Carol Dweck’s newly released TED talk, The power of believing that you can improve, helped me select this week’s Throwback Thursday post.
A previous post, Spreading an “I can …” culture: Aware, Enable, Empower, has generated genuinely some really great questions.
What if they can’t, Jill? Really, what if they can’t say “I can…” at the end of the unit?
What if they can’t yet? Really, what if they say “I can’t yet…” at the end of the unit?
From Erin Paynter:
“I find this one word to be a powerful tool to open a dialogue and to pause for reflection – on best instructional practices, on motivation, on student and parent engagement, and on teacher professional development plans. It begins to wipe the slate clean so that we can work collaboratively on ways to engage our students in their learning by using more effective tools and strategies. It opens the dialogue to why and how – why aren’t they reaching their goals, and how can we get them there?”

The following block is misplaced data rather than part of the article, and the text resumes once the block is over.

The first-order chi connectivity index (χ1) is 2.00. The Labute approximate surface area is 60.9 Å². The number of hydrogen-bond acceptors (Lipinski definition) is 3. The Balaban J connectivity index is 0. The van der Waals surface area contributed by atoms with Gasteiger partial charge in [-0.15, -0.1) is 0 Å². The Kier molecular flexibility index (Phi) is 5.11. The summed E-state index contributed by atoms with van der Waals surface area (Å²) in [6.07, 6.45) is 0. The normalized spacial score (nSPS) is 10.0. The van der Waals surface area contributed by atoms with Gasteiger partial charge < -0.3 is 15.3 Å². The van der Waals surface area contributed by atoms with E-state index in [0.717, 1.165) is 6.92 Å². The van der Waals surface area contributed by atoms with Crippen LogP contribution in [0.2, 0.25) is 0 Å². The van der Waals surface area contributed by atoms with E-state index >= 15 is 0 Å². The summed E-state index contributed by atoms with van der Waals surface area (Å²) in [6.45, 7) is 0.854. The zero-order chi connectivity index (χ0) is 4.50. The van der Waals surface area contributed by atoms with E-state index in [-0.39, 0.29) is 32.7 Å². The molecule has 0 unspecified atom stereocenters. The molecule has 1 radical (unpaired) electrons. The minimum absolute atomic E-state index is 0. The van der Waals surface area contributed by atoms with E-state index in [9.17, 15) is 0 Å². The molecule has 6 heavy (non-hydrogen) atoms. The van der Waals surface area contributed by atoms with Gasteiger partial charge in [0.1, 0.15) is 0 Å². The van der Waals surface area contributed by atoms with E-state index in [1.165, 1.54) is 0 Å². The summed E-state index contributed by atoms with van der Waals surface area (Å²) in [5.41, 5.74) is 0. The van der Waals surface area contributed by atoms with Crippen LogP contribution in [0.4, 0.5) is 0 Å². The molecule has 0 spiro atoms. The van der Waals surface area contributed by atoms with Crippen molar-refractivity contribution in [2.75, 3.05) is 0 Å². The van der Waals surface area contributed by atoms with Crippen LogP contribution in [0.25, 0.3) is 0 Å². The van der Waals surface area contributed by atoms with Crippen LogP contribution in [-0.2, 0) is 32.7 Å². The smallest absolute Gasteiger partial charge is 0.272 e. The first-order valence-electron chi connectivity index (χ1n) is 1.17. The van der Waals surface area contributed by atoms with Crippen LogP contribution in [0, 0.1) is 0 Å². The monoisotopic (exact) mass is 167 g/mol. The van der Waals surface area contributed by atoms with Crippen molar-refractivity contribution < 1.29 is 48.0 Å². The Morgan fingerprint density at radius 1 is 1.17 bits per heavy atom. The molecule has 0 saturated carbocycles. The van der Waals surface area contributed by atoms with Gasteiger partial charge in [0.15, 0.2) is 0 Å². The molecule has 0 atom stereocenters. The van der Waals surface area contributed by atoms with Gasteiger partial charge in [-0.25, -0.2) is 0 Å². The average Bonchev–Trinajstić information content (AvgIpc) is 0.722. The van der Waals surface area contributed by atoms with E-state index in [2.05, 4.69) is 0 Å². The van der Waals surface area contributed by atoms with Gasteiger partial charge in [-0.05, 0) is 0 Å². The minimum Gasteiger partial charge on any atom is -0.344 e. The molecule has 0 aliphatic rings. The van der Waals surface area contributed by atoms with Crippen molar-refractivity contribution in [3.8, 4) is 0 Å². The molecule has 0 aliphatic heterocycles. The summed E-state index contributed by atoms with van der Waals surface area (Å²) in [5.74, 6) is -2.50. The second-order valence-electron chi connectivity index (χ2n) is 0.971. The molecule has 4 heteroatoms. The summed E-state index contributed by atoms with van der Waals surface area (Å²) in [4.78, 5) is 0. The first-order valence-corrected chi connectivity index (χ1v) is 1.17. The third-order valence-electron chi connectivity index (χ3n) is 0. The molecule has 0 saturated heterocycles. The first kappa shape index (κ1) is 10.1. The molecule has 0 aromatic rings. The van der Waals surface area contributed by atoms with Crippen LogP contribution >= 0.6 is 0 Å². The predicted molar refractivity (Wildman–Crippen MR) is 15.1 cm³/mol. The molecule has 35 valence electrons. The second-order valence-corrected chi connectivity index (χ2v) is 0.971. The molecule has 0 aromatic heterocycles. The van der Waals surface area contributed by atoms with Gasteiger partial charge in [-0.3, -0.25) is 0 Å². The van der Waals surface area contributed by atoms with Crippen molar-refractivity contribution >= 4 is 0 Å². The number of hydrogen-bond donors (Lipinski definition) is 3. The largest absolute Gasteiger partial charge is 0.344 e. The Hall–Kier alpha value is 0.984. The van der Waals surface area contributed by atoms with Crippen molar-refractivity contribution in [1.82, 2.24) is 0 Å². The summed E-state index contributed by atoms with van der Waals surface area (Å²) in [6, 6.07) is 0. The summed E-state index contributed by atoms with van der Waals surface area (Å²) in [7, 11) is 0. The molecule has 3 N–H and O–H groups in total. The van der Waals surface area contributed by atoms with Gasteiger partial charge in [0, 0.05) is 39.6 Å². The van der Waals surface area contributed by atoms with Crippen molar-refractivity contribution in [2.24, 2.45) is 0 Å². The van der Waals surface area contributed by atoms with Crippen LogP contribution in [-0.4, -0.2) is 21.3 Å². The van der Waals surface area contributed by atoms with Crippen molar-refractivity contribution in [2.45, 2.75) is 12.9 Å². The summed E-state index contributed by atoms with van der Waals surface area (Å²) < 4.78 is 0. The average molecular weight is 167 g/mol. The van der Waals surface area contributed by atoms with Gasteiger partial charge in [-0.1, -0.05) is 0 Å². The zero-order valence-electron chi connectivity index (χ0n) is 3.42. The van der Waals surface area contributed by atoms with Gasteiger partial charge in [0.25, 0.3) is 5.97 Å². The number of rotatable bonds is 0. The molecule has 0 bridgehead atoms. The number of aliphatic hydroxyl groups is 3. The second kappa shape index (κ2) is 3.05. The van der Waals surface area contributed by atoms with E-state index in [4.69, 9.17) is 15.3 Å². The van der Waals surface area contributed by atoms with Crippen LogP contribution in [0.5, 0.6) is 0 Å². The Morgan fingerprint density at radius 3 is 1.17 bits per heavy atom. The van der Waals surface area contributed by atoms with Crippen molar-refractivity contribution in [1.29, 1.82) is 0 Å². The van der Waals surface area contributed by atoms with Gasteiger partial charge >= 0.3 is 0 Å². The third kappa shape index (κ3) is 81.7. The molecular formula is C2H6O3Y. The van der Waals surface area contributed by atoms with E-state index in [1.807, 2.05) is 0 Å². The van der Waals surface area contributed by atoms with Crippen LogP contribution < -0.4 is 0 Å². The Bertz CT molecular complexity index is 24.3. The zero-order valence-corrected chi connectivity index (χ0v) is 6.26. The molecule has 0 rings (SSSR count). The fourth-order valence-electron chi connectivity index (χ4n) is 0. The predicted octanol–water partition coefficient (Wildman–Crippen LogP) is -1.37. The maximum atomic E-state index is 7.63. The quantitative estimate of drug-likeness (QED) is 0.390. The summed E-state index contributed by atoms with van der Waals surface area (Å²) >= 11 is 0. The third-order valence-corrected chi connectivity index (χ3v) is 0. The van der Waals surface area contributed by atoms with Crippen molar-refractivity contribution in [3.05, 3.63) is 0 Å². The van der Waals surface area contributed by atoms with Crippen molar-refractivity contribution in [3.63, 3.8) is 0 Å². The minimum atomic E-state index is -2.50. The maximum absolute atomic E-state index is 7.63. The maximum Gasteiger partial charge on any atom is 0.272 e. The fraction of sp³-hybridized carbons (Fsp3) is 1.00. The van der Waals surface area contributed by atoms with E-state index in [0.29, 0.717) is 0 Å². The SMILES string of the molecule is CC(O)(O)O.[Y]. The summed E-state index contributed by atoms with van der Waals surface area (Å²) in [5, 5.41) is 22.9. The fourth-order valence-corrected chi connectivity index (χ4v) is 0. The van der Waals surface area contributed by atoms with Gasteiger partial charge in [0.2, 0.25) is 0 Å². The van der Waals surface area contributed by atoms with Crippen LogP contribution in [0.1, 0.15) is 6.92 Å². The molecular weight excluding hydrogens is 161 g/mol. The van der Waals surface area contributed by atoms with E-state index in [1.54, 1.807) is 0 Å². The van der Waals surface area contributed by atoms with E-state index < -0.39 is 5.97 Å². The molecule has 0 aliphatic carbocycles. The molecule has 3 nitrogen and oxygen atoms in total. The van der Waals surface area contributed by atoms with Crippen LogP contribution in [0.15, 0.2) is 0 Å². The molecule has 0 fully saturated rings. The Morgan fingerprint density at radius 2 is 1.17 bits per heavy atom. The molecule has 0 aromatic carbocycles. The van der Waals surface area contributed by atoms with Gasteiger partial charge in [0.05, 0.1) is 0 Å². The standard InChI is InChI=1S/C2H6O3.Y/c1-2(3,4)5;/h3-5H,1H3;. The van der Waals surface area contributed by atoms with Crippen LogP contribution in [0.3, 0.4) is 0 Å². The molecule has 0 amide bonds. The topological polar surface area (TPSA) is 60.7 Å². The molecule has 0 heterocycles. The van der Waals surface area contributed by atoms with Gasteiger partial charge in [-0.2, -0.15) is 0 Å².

Isn’t the answer now obvious? We try again. We collaborate to investigate other techniques, strategies, and opportunities. We take action. We send the message that “you can…” and we are going to work on it together until you can. Learning is the constant; time is a variable.
From Peyten in an open letter to parents and students explaining her grading policy:
1) Letting a kid fail is not in my job description. I am supposed to teach, not judge. If it takes Johnny 17 times to understand where to put a comma between independent clauses, then so be it. I want him to learn commas, not learn that he can’t do them.
“I can…” instead of “I can’t…” is teaching for learning.
How might we foster growth mindset in ourselves and others?
What if we embrace the power of yet?
In an “I can…” culture: Embracing “What if” and “Yet” was originally published on September 19, 2012